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In Theatres: 
Jun 29, 2012
Running Time: 
1 Hour, 46 Minutes
Trash talk

The "white trash girls names" scene was done in a few takes without having any cue cards for Mark Wahlberg, who wrote down a wide number of female names that sound "white trash".

Seth MacFarlane is the king of animated television, having been the creator of hit shows such as Family Guy, American Dad!, and The Cleveland Show. Having dominated the Sunday primetime slot, MacFarlane has set his sights on a new venture; feature films. Ted marks his directorial debut and features a not-so-average teddy bear who magically comes alive when a young John Bennett (Mark Wahlberg) makes a wish on a shooting star.

Despite being a cute and cuddly teddy bear, Ted regularly drinks, gets high, and gets it on with women. Basically he’s the exact opposite of what you would expect a magical living teddy bear to be. And it’s totally awesome. Ted, who is voiced by MacFarlane himself, is without question the highlight of the film. He’s rude, crude, and tiptoes the line between what’s acceptable. He’s the ideal example of a partying frat brother who doesn’t want to grow up, except instead of a half-shaven beer belly fool, he’s a little fluffy teddy bear.

Ted boils down to what is essentially a life-action Family Guy, comprising of a hodgepodge of pop culture references and crude adult humor. Seth MacFarlane knows his comedy, whether it’s crafting an entire subplot around 80’s sci-fi superhero Flash Gordon (Sam Jones) or making fun of the fact that Ted is using Peter Griffin’s voice. The humor itself is laugh out loud funny. That fact that it’s coming from a three foot teddy bear is just icing on the cake.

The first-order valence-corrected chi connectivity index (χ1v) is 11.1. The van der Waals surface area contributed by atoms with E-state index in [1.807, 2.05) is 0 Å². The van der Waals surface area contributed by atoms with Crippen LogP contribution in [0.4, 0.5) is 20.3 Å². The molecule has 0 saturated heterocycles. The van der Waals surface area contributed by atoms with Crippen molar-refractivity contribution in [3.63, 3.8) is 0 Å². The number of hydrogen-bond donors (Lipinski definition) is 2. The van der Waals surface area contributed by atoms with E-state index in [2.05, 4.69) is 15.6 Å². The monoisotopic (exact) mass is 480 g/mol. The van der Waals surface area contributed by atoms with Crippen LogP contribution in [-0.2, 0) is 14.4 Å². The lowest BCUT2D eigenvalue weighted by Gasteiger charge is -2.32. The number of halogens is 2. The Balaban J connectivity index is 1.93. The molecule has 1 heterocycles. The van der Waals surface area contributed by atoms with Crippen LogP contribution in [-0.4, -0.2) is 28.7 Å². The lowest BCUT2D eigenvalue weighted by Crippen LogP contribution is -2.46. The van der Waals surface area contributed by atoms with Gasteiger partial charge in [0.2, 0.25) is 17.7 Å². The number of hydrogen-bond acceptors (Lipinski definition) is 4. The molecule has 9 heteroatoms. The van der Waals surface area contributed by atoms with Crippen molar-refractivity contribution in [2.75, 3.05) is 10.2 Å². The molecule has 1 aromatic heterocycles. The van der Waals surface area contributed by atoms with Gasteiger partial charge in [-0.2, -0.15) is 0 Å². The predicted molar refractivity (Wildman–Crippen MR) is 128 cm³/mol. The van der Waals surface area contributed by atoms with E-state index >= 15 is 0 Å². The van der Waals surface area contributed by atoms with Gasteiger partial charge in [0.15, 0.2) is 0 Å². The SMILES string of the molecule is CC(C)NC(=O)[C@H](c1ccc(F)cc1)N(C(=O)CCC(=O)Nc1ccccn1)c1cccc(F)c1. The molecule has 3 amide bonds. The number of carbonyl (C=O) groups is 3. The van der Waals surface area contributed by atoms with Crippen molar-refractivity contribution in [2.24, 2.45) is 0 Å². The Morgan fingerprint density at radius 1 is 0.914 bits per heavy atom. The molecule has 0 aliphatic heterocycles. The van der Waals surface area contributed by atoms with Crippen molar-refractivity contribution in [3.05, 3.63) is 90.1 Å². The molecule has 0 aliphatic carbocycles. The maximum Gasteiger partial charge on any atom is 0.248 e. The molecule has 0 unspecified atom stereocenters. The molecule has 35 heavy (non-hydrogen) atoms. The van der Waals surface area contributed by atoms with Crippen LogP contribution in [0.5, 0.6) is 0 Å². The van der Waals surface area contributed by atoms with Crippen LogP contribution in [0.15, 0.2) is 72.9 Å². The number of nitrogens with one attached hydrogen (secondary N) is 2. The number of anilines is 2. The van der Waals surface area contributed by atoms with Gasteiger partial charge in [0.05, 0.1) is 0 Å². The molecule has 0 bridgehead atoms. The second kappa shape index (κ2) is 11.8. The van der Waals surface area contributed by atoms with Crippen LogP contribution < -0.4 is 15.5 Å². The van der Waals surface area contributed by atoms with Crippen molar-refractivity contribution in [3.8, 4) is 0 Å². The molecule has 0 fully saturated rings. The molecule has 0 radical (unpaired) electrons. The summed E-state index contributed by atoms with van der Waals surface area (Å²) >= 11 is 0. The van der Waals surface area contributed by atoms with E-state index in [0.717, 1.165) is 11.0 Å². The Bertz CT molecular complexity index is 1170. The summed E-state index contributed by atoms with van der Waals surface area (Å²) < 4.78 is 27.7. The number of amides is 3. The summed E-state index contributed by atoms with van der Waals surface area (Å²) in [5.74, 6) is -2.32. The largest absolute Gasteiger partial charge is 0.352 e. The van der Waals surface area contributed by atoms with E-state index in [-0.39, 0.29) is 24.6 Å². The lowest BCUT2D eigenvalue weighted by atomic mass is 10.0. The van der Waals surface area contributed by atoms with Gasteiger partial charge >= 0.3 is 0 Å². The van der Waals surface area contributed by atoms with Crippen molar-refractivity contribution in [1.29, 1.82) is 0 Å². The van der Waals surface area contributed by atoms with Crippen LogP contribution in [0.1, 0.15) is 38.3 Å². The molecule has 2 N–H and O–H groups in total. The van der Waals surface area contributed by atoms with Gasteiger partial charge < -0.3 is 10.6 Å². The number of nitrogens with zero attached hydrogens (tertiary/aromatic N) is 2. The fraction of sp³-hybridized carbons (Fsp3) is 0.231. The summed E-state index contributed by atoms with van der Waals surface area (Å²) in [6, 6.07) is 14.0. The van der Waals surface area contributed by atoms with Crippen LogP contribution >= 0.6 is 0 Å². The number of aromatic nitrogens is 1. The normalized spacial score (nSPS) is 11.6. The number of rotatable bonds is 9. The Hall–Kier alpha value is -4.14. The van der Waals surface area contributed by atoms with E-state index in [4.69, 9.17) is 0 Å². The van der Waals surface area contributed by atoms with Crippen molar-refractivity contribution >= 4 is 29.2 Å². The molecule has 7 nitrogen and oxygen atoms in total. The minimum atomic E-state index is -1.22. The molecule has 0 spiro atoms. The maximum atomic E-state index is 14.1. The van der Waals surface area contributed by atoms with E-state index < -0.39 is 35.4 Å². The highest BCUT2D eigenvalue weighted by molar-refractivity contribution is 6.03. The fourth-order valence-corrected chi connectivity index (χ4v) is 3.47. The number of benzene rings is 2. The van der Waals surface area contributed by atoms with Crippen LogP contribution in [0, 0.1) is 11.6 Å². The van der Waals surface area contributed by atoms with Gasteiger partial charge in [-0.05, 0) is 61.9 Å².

Where the film does drag on, though, is in the relationship of John and his longtime girlfriend, Lori (Mila Kunis). Lori believes that John will never grow up and be a man so long as Ted is holding him back. It’s a predictable game of back and forth love tag that only shines with Ted as the third wheel. It’s not that Kunis or Wahlberg are bad actors, either. There’s just little substance. Just as Ted would be the kind of guy you want to go and party with, he’s the guys you go to see this film for.

Fans of anything Seth MacFarlane will be pleased to know that Ted is in the same vein as his other works, perhaps a bit too much so. There’s nothing new about the film, and while that’s not necessarily a bad thing, audiences wanting something different may be a little disappointed. MacFarlane delivers exactly what you would expect; a cute, pot smoking teddy bear spouting profanities. Honestly, is anything else really needed?

Matt Rodriguez
Review by Matt Rodriguez
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